The rest of the space follows that same attitude, as reggae, soul and classic oldie jams selected by Nedobeck – a former musician himself with the Milwaukee band Colour Radio – cheerfully ring underneath the rustic roof and the cozy but not cramped secluded sidewalk of the St. Paul Palapa. The spirit is contagious too, as patrons give the soundtrack a run for its money, chatting familiarly with the strangers around them.
"You're throwing a party on the sidewalk under a tiki/palapa roof and creating a vacation environment surrounded by concrete," Nedobeck said, who admitted he originally had exactly no interest in working the bar for the family business, much less run it.
No stranger to the Milwaukee bar scene with past gigs at Rosie's and Jamo's, Nedobeck originally vowed to never come down full time at St. Paul's. He signed on for just one night – the evening the roof first hit the side of the market – which grew into one night a week. And then two. And then the whole week, every week, playing his chosen playlists throughout "his baby," adding a little more room a little further down the block and constantly thinking up more character to bring the nook – inspired by his mother's work and travels to Jamaica. That means more old reggae posters and signs, new lighting for the metal frame, new flooring and even more island charm to help it stand out in its space in the shadows.
"The tiki thing is getting real hot now, and all due respect to the other places – and I think Foundation is one of the greatest bars in America; I love that place – we're a bar on a sidewalk in Milwaukee; it's pretty damn cool," Nedobeck claimed. "There's not another place in town that you can belly up to a bar on the sidewalk – not just get a beer, but a bar."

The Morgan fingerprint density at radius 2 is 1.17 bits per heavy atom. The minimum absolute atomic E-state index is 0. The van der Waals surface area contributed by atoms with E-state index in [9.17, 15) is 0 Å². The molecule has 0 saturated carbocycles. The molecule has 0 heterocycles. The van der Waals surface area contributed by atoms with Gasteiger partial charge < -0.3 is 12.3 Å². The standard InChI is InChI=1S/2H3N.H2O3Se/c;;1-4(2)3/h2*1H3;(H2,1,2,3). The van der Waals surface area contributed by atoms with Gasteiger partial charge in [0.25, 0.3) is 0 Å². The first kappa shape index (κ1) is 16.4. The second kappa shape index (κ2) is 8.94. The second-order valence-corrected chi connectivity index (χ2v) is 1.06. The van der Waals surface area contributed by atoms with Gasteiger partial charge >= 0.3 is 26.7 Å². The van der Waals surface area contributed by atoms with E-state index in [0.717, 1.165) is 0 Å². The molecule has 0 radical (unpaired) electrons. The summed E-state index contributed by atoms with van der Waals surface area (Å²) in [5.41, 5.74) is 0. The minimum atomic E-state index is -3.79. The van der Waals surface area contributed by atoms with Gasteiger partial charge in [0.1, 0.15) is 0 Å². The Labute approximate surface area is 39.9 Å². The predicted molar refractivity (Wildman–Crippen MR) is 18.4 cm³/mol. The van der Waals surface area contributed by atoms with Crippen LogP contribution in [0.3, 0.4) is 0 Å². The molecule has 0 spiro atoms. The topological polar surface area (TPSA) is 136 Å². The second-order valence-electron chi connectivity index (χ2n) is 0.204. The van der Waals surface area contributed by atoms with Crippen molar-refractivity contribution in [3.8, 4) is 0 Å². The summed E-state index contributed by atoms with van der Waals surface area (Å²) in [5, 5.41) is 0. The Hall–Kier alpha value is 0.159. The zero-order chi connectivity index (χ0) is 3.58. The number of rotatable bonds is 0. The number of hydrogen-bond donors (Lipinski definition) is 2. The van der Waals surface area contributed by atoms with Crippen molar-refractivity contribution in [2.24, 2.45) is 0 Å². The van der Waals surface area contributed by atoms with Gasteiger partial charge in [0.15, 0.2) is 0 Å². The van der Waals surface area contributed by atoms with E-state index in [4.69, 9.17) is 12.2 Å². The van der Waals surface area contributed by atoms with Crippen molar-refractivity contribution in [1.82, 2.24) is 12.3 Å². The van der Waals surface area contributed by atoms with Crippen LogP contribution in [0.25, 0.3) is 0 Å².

Of course, thanks to Wisconsin's predictably unpredictable, unforgiving weather, there aren't many times one can – or would want – to belly up to a sidewalk bar either. As a result, the St Paul Palapa is limited to what Mother Nature allows – ranging in past years from just three months to staying open April through November.
"We're not known for our forgiving weather, but we do have a few months a year that are pretty forgiving," Nedobeck said, "and Milwaukee is positively one of the greatest places to be in the summertime. You take what Wisconsin gives you, and you do the best you can with it."
And when Wisconsin gives you cold and snow, you make the logical move: turn the island bar into an ice bar. Nedobeck made a maiden attempt at that concept earlier this year in the middle of February – short-lived for only a few weeks due to that unruly local weather – but he vowed that the ice bar will return for a second year, this time a month earlier. He also made moves to grow the ice bar into an entire ice block party.
"I've spoken with the owners of The Wicked Hop, planted a seed at Benelux and gotten a foot in the door with the neighborhood association, and we want a bunch of ice bars out here in the middle of January," Nedobeck explained. "I've spoken with a very prominent local musician who said he'd be happy to come out and play in the cold. We want an ice festival down here – sort of a winterfest."
But we'll get to the winter when we get there. In the meantime, the sun is finally out, summer is finally here, and there's a private island vacation hiding behind one of the city's most public places.